Author(s): Goodson K, Lapointe M, Monroe T, Chalela JA
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Abstract INTRODUCTION: Delayed ischemic deficit from vasospasm is a leading cause of morbidity and mortality after aneurysmal subarachnoid hemorrhage. Although several treatment modalities have been used to reverse the deleterious effects of vasospasm, alternative therapies are needed, as conventional therapies are often ineffective or contraindicated. Intrathecal nicardipine has been suggested for the prevention of vasospasm. We report our clinical experience with intraventricular nicardipine for refractory vasospasm in eight patients in whom conventional therapies were ineffective, contraindicated, or technically not feasible. METHOD: Retrospective case series performed at a tertiary care university hospital. RESULTS: Eight patients (median Hunt-Hess grade = 2, median Fisher score = 4) with refractory vasospasm received intraventricular nicardipine (4 mg every 12 h) for a total of 5-17 days. One patient died in the intensive care unit. Seven patients had moderate to good outcomes with 6 being discharged to home (median Rankin Score = 2). Intraventricular nicardipine was well tolerated with minimal side effects. CONCLUSION: Our preliminary observations suggest that intraventricular nicardipine could be considered as a safe and effective treatment modality to treat vasospasm refractory to conventional management. A randomized, controlled trial to verify the efficacy and safety of intrathecal nicardipine in the prevention and treatment of cerebral vasospasm is warranted.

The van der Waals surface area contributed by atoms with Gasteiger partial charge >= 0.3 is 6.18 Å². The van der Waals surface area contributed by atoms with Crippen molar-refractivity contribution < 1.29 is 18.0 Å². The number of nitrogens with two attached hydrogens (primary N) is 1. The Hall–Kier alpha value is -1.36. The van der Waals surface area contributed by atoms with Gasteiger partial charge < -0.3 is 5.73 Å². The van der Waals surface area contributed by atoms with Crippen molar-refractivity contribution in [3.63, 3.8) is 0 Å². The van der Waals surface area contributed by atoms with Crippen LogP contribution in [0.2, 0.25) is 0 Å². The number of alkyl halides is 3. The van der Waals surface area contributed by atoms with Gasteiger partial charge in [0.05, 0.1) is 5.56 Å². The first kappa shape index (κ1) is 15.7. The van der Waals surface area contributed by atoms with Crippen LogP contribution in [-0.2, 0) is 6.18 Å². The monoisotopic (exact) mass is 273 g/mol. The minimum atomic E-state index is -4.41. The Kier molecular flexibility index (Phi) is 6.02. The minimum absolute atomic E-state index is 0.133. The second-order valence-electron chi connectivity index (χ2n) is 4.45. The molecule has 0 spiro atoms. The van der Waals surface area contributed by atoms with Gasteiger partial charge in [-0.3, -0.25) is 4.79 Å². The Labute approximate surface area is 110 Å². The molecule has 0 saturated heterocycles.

This article was published in Neurocrit Care
and referenced in Journal of Neuroinfectious Diseases